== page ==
• p100 I had words with her and it was like we both knew this was going on and we didn't let on that we knew ... We were talking about the weather as far as our conversation was going, but there was a lot more going on. And I was aware of it and she was aware of it ... Although we never talked right on the subject, I talked about how much I care about him ... giving her messages that I was not about to give him up, for her or anybody else, although never actually coming out and saying it, nor she asking.
  • p101 One interesting feature of the above account is that R2 seemed not to place a high value on her relation to her husband, except in the context of appearing to compete with the other woman for her husband's affection. She said: 'But I got very competitive with her, very competitive', even though ' around [my husband] I had no feeling of self-worth and I had low self-esteem'
  • p102 What! you little liar! You knew we weren't telling you the truth and didn't tell us!
  • p113 Two Jews met in a railway carriage at a station in Galicia. 'Where are you going?' asked one. 'To Cracow', was the answer. 'What a liar you are!' broke out the other. 'If you say you're going to Cracow, you want me to believe you're going to Lemberg. But I know that in fact you're going to Cracow. So why are you lying yo me?'
  • p132 The frame provides license. A lie revealing itself as a lie is not called a lie but a fiction.
  • p139 People are much happier when you agree with them and tell them what they want to hear.
  • p140 A truth that is told with bad intent beats all the lies you can invent.
  • p141 He is such a fool that he will tell the truth without any reason at all.
  • p143 In very simple circumstances the lie is often more harmless in regard to the maintenance of the group than under more complex conditions. Primitive man who lives in a small group ... surveys and controls the material of his life more easily and completely than does the man of higher cultures. ... the practice of his life is guided in the main by those few facts and circumstances of which his narrow angle of vision permits him to gain directly a correct view. In a richer and larger cultural life, however, existence rests on a thousand premises which a single individual cannot trace and verify to their roots at all, but must take on faith. Our modern life is based to a much larger extent than is usually realized upon the faith in the honesty of the other ... Under modern circumstances, the lie, therefore, becomes something much more devastating than it was earlier, something which questions the very foundations of out life ... modern life is a 'credit economy' in a much broader than economic sense. --Georg Simmel
  • p145 The lie is a technique for the restriction of the social distribution of knowledge over time, and is thus ultimately woven into the system of power and control in society.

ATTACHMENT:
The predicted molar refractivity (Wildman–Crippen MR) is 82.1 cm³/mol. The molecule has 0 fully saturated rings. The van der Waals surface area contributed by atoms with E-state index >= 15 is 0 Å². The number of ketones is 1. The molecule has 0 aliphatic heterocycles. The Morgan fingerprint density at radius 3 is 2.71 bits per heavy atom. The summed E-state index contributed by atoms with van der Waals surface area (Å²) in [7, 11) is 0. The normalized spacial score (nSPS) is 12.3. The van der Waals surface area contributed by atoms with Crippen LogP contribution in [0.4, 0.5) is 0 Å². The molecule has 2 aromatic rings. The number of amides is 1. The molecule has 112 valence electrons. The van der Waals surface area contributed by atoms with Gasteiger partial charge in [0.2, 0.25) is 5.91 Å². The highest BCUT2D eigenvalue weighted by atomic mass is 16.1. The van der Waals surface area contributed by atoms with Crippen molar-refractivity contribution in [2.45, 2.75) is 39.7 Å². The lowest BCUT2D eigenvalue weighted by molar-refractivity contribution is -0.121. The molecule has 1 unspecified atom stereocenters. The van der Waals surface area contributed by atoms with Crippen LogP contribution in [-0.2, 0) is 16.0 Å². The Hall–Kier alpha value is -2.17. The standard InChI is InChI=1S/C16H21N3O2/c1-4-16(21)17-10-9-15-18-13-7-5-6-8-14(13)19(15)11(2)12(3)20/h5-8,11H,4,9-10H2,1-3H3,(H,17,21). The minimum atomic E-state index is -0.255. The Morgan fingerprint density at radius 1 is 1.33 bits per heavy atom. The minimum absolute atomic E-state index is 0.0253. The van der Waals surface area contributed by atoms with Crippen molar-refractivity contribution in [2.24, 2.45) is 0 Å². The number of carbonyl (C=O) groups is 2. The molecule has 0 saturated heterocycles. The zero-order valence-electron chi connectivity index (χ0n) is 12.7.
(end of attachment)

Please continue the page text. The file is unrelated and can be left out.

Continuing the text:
• p151 Together with Machiavellian skill and its associated theories of mind, the ability to deceive is facilitated by the ability to indulge in fantasy.
  • p154 Tension between its sincere and deceptive uses is unavoidable. Locke was not entirely mistaken in saying that 'men find pleasure to be deceived', yet most of the time people dislike being lied to. They feel that the liar is trying to manipulate them, and any trust that may have had in him or her is undermined. Hence they have a hostile attitude to lying, even if they also tell lies.
  • p161 Thus, though we might prefer to contemplate a world in which all citizens were adequately empowered to detect and expose the lies told to deceive them, we have to recognize that in the real world the ability to detect and expose, like all other aspects of lying, is closely related to the distribution of power.
  • p163 The best liar is he who makes the smallest amount of lying go the longest way... --Samuel Butler
  • p164 Perhaps more importantly, the removal of the stigma attached to lying should make it easier for individuals to admit to themselves that they too, like everyone else, tell lies from time to time. If easiest person of all to deceive is oneself, then to avoid this hazard we need all the Machiavellian skill we can muster. Machiavellian skill is definitely an asset that contributes to general well-being. But that other asset, the enhanced capacity for deception that comes as part of the package, must be used only with moderation and restraint. This caveat is particularly relevant in those domains of social life where some use of deception is regarded as legitimate. The danger of counter-productive lying are greatest for politicians, police officers, bureaucrats and those in similar occupations where lying in the course of duty is something called for. We cannot assume that an optimal distribution of honesty and deceit will be reached, even in the long run, by any automatic tendency towards social equilibrium.